Structured Literacy

application
 

  • Students in grades K through 2 learn the reliable and frequently recurring patterns required to match sounds to letters or groups of letters (e.g., digraphs, diphthongs). 

  • Beginning in grade 1, students are taught the six orthographic syllable types—closed, open, silent-e, vowel-r, vowel pairs, and consonant-le—that facilitate the accurate recognition of monosyllabic and multisyllabic words.

  • In grades 1 through 3, students are taught the four major syllable division patterns in English: VCCV, VCV, VCCCV, and VV.

  • Students in grades 1 through 3 learn reliable patterns for spelling sounds as well as spelling rules that determine when a letter needs to be doubled, dropped, or changed.

  • Students in grades K through 3 read grade-appropriate texts aloud to build fluency.


Morphology: The study of morphemes, or meaningful units of words—prefixes, roots, suffixes, and combining forms—is known as morphology.

The Science of Reading
evidence

Knowledge of morphemes facilitates decoding and provides a springboard for vocabulary development (Adams, 1990). As morphology combines phonology, orthography, and meaning, it bridges the gap between alphabetic reading (i.e., word-level reading) and comprehension. The more a reader knows about morphemes, the easier it is to instantly recognize and comprehend the long words that comprise increasingly complex text (Goodwin & Ahn, 2013; Henry, 2018).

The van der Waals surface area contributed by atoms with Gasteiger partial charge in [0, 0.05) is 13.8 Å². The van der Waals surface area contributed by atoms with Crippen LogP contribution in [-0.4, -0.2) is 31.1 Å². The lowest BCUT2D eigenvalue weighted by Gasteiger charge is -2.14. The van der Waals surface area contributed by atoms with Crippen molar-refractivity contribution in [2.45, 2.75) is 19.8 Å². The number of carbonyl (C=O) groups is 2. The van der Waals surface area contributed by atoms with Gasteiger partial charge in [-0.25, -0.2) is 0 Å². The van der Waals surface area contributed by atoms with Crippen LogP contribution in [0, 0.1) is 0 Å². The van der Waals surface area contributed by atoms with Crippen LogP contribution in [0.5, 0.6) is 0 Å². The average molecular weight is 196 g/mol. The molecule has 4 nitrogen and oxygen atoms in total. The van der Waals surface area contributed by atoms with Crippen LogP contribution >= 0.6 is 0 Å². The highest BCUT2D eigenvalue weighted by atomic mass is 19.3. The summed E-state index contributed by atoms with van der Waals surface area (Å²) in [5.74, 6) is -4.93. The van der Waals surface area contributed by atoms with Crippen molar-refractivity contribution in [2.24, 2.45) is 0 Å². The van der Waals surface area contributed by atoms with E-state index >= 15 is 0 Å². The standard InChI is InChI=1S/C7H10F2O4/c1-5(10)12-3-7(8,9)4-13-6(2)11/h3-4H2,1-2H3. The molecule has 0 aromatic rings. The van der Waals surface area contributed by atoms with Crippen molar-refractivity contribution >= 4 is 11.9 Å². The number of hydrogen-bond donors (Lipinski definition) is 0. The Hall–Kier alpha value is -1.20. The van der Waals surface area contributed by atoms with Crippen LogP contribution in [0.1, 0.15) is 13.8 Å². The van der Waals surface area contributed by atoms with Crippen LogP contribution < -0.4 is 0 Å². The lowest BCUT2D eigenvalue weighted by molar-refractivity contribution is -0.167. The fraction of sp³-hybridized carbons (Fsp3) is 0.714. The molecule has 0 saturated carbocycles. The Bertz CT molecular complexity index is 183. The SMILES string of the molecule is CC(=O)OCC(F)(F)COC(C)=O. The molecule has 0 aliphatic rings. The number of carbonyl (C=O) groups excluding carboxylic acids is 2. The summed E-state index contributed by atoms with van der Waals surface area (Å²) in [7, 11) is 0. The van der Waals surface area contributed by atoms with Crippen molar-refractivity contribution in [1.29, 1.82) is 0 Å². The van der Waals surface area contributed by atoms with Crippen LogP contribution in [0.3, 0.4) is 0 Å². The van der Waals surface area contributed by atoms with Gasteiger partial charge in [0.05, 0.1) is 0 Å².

Structured Literacy

application
 

  • Beginning in kindergarten and extending beyond, students learn common prefixes (e.g., un-, mis-, over-), inflectional endings (e.g., -s, -ing, -ed), and suffixes (e.g., -ful, -less, -ness) that are primarily of Anglo-Saxon/Old English origin and are foundational in early reading.

  • Students in grade 3 and beyond are taught Latin-based prefixes, suffixes, and roots and Greek-based combining forms that comprise literary and informational texts across upper elementary and secondary curriculums.

Language Comprehension

The ability to derive meaning from words, sentence, and texts at a listening level is referred to as language comprehension (Gough & Tunmer, 1986; Hoover & Gough, 1990). To derive meaning from words, the reader needs vocabulary, knowledge, understanding of sentence structures, and the ability to infer what the author is implying; thus, explicit, systematic, and cumulative instruction is as important to the development of language comprehension as it is to the development of accurate and automatic decoding. The underpinning components of language comprehension include semantics, pragmatics, syntax, and discourse.


Semantics: The meanings of words and the relationships of words are referred to as semantics. A reader’s breadth and depth of vocabulary contributes to reading achievement.


The Science of Reading
evidence